We have been disappointed by recent inaccurate stories in the local press regarding the impact of hydro schemes on fish, for example, a piece in last week’s Oxford Times ‘Anglers warn over Thames hydro-plant threat to fish.’ We have felt particularly dismayed given the care we have taken to fully assess the ecological impact of our scheme and in our choice of hydro technology, and of course this information was included in our application for planning permission.
The technology we have selected for the scheme, a reverse Archimedean screw, is one suggested to us by the Environment Agency because of its fish-friendliness, having slow rotational speed and no significant shear forces or pressure changes. Independent studies by Fishtek have repeatedly demonstrated this to be the case. An independent study has also confirmed that the site for the scheme is currently impassable to all fish species, as the existing weir forms a barrier. The study concluded that the fish pass that is included in our design will, in fact, significantly improve fish migration upstream. The fish pass is being built at Osney Lock Hydro’s expense and, without the hydro, no fish pass is currently planned for this site.
As you can imagine we were heartened to receive a letter from local angler Dr Stephen Lunn, who wished to let us know that he believes the views of many anglers differ from those expressed in the article. In his letter he highlights the many fallacies in the article, and he has kindly agreed to let us share the letter publicly. We reproduce it in full below.
To the Directors of Osney Lock Hydro
re Anglers set to fight hydro schemes (Oxford Times 9 May 2013, p1-3)
I write as an angler of some 55 years standing; as a life member of the Angling Trust; as an angling writer whose work has appeared in specialist magazines like Barbel Fisher as well as general publications such as The Guardian; as a renewable energy activist, amongst other things a founding director of Westmill Wind Farm; and as a member of a group in Wolvercote that is investigating possible sites for a community micro-hydro scheme in the Wolvercote area.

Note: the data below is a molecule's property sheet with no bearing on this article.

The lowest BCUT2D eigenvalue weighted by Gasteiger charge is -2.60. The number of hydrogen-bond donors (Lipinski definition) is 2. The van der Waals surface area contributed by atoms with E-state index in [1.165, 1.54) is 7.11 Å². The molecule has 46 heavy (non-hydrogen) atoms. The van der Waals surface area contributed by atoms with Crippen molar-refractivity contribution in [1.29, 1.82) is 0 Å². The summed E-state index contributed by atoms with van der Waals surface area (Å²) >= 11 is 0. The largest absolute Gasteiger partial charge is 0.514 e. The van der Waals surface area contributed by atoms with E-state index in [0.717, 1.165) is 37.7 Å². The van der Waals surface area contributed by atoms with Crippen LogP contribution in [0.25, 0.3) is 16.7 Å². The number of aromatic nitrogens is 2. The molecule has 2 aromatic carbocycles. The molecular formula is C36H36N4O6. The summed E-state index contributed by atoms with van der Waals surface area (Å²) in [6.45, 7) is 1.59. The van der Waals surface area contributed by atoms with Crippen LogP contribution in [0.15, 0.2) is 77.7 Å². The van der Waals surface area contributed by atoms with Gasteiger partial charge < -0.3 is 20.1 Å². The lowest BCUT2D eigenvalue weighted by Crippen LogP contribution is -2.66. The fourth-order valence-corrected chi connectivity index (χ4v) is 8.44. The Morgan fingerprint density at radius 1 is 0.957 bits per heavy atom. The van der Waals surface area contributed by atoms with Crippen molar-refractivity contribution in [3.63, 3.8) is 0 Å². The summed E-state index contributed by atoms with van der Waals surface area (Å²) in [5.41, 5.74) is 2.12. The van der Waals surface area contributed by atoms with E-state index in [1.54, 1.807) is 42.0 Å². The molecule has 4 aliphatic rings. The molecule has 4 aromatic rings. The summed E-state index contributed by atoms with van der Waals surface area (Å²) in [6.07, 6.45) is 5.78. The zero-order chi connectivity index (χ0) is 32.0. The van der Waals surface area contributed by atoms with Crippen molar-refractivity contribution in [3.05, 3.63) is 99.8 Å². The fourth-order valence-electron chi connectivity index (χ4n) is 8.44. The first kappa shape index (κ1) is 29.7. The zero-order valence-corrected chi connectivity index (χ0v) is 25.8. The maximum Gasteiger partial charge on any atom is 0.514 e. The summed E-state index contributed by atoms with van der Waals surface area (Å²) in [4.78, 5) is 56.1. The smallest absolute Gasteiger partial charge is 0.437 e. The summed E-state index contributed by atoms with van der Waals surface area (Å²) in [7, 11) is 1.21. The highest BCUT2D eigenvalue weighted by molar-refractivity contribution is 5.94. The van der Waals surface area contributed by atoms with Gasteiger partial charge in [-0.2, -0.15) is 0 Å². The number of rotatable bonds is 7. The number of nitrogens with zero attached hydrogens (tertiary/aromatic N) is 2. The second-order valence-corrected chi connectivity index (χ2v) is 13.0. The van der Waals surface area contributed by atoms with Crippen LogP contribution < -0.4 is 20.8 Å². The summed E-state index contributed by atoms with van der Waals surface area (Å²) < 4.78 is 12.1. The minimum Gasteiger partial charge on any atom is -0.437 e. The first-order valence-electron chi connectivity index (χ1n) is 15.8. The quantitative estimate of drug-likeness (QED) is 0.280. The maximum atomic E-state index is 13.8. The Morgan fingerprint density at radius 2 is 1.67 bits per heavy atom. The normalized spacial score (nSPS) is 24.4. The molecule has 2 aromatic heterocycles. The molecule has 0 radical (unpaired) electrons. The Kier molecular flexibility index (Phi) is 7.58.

I have written to Mark Lloyd, chief executive of the Angling Trust, on several occasions. My views represent a wide thread of opinion amongst anglers who can see further than their own rod-tips. Angling as an activity is under threat from many directions, and thinking anglers know that they need to engage with the modern world in a constructive and forward thinking way, rather than ill-informed sabre-rattling like that of the Angling Trust in relation to micro-hydro schemes.
I would like to make a number of points in relation to the article.
1. Fish passes are good for fish welfare and the health of river systems, especially on impounded rivers like the Thames. They are long overdue throughout the river, but the only way we are going to get them is through micro-hydro schemes like that at Osney Lock, where the micro-hydro scheme is paying for fish pass construction. If anyone doubts this they should ask the Environment Agency about their plans for funding construction of fish passes.
2. The Environment Agency encourages micro-hydro developers to use Archimedes Screw turbines because they are fish-friendly. In his article, Andy Webber only reveals the depths of his ignorance and prejudice when he says that “Every angler who lives along the length of the Thames knows these micro-hydro projects kill fish”. This is patent nonsense and blatant hypocrisy: every person who walks beside the Thames on a Sunday evening in September knows that the main source of fish kills is not cormorants, otters or hydro schemes, but fishing competitions. Anglers need to put their own fish-welfare house in order before they start lecturing others.
3. The article says that the Angling Trust “claims hydro schemes will mean the loss of weir pools”, but the micro-hydro proposals for the Thames are nothing like the “multi-million pound hydropower development on the River Trent at Sawley Weir”, which is the context in which this remark was made. Thames weir pools are not under threat from micro-hydro.
4. Many a mickle macks a muckle. Every megawatt of electricity from renewable sources helps combat global warming, the greatest challenge of our times. A typical micro-hydro scheme on the Thames will provide all the electricity needed by fifty or a hundred houses for fifty years or more, and will improve the river for fish and wildlife in its area. Such schemes repeated up and down the river will make fish migration a reality, after over 150 years of impounding; and will provide 50 years of electricity for thousands of houses. Micro-hydro schemes are a win-win for fish and for the planet.
5. Every renewable energy enthusiast I have ever met, and I have met thousands, has been an enthusiastic environmentalist. We all want to improve rivers for fish and other wildlife, and would welcome evaluation of micro-hydro schemes and development of best practice for their wildlife- and fish-friendly design and implementation. Thinking anglers are also environmentalists, and as responsible citizens will support renewable energy schemes and understand the need to engage with micro-hydro developments in a constructive and forward thinking way. They will serve the fish, the rivers and the planet best by encouraging angling clubs and the Angling Trust to engage positively in establishing and developing best practice in micro-hydro in partnership with the Environment Agency and community energy groups, rather than through confrontation and legal action.
Dr Stephen Lunn